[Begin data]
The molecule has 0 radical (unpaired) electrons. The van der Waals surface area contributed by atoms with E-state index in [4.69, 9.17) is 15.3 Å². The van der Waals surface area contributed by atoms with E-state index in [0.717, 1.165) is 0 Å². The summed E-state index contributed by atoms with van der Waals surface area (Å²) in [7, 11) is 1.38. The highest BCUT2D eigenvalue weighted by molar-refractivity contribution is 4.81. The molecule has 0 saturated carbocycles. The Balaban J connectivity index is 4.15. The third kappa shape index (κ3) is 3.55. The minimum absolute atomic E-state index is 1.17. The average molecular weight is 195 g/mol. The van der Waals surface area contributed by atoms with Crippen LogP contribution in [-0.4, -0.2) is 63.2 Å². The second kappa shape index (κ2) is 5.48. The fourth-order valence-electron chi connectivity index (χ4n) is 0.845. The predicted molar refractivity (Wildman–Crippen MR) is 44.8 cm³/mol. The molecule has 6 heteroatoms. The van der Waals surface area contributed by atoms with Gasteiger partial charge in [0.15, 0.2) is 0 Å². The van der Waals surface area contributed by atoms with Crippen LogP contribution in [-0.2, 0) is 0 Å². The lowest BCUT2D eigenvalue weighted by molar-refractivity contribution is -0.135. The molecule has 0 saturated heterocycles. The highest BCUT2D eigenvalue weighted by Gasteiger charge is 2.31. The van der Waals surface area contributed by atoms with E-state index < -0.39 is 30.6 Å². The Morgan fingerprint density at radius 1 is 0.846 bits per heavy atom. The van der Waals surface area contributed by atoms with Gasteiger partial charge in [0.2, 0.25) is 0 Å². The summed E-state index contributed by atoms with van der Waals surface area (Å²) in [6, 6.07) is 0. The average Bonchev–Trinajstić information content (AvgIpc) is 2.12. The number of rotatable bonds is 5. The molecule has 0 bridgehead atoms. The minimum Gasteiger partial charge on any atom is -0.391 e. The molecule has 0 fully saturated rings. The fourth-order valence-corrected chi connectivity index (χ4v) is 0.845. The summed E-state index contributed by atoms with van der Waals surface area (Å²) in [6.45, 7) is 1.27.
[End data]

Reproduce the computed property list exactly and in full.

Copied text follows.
The molecule has 0 radical (unpaired) electrons. The van der Waals surface area contributed by atoms with E-state index in [4.69, 9.17) is 15.3 Å². The van der Waals surface area contributed by atoms with E-state index in [0.717, 1.165) is 0 Å². The summed E-state index contributed by atoms with van der Waals surface area (Å²) in [7, 11) is 1.38. The highest BCUT2D eigenvalue weighted by molar-refractivity contribution is 4.81. The molecule has 0 saturated carbocycles. The Balaban J connectivity index is 4.15. The third kappa shape index (κ3) is 3.55. The minimum absolute atomic E-state index is 1.17. The average molecular weight is 195 g/mol. The van der Waals surface area contributed by atoms with Crippen LogP contribution in [-0.4, -0.2) is 63.2 Å². The second kappa shape index (κ2) is 5.48. The fourth-order valence-electron chi connectivity index (χ4n) is 0.845. The predicted molar refractivity (Wildman–Crippen MR) is 44.8 cm³/mol. The molecule has 6 heteroatoms. The van der Waals surface area contributed by atoms with Gasteiger partial charge in [0.15, 0.2) is 0 Å². The van der Waals surface area contributed by atoms with Crippen LogP contribution in [-0.2, 0) is 0 Å². The lowest BCUT2D eigenvalue weighted by molar-refractivity contribution is -0.135. The molecule has 0 saturated heterocycles. The highest BCUT2D eigenvalue weighted by Gasteiger charge is 2.31. The van der Waals surface area contributed by atoms with E-state index < -0.39 is 30.6 Å². The Morgan fingerprint density at radius 1 is 0.846 bits per heavy atom. The van der Waals surface area contributed by atoms with Gasteiger partial charge in [0.2, 0.25) is 0 Å². The summed E-state index contributed by atoms with van der Waals surface area (Å²) in [6, 6.07) is 0. The average Bonchev–Trinajstić information content (AvgIpc) is 2.12. The number of rotatable bonds is 5. The molecule has 0 bridgehead atoms. The minimum Gasteiger partial charge on any atom is -0.391 e. The molecule has 0 fully saturated rings. The fourth-order valence-corrected chi connectivity index (χ4v) is 0.845. The summed E-state index contributed by atoms with van der Waals surface area (Å²) in [6.45, 7) is 1.27.